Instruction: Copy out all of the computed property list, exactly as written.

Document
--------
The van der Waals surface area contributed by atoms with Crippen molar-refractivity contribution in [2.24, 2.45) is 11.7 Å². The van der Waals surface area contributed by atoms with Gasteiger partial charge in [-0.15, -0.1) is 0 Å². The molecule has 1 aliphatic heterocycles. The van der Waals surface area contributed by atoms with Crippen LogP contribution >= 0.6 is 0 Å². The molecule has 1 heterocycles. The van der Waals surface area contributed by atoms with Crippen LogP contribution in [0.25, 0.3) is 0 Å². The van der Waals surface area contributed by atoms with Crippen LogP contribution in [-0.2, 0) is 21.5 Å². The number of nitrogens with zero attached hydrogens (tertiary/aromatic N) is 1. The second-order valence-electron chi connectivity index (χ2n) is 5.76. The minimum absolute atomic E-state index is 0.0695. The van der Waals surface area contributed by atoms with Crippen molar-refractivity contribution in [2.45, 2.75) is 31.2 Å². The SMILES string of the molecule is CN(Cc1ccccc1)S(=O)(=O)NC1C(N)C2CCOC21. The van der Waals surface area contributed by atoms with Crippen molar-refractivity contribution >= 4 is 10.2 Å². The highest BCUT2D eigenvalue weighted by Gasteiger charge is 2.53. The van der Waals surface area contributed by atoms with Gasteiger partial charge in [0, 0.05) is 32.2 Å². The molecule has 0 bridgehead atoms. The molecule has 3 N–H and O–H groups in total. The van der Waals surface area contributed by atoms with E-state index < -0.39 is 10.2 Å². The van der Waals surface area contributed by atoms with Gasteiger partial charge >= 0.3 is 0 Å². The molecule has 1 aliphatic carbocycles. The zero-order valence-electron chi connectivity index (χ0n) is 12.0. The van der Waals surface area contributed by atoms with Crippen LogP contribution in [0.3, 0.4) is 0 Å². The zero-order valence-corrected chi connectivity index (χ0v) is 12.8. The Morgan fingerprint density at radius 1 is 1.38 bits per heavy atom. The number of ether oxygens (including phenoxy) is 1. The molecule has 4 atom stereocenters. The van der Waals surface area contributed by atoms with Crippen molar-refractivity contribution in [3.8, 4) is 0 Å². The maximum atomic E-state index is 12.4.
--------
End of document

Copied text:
The van der Waals surface area contributed by atoms with Crippen molar-refractivity contribution in [2.24, 2.45) is 11.7 Å². The van der Waals surface area contributed by atoms with Gasteiger partial charge in [-0.15, -0.1) is 0 Å². The molecule has 1 aliphatic heterocycles. The van der Waals surface area contributed by atoms with Crippen LogP contribution >= 0.6 is 0 Å². The molecule has 1 heterocycles. The van der Waals surface area contributed by atoms with Crippen LogP contribution in [0.25, 0.3) is 0 Å². The van der Waals surface area contributed by atoms with Crippen LogP contribution in [-0.2, 0) is 21.5 Å². The number of nitrogens with zero attached hydrogens (tertiary/aromatic N) is 1. The second-order valence-electron chi connectivity index (χ2n) is 5.76. The minimum absolute atomic E-state index is 0.0695. The van der Waals surface area contributed by atoms with Crippen molar-refractivity contribution in [2.45, 2.75) is 31.2 Å². The SMILES string of the molecule is CN(Cc1ccccc1)S(=O)(=O)NC1C(N)C2CCOC21. The van der Waals surface area contributed by atoms with Crippen molar-refractivity contribution >= 4 is 10.2 Å². The highest BCUT2D eigenvalue weighted by Gasteiger charge is 2.53. The van der Waals surface area contributed by atoms with Gasteiger partial charge in [0, 0.05) is 32.2 Å². The molecule has 0 bridgehead atoms. The molecule has 3 N–H and O–H groups in total. The van der Waals surface area contributed by atoms with E-state index < -0.39 is 10.2 Å². The van der Waals surface area contributed by atoms with Gasteiger partial charge >= 0.3 is 0 Å². The molecule has 1 aliphatic carbocycles. The zero-order valence-electron chi connectivity index (χ0n) is 12.0. The van der Waals surface area contributed by atoms with Crippen LogP contribution in [0.3, 0.4) is 0 Å². The zero-order valence-corrected chi connectivity index (χ0v) is 12.8. The Morgan fingerprint density at radius 1 is 1.38 bits per heavy atom. The number of ether oxygens (including phenoxy) is 1. The molecule has 4 atom stereocenters. The van der Waals surface area contributed by atoms with Crippen molar-refractivity contribution in [3.8, 4) is 0 Å². The maximum atomic E-state index is 12.4.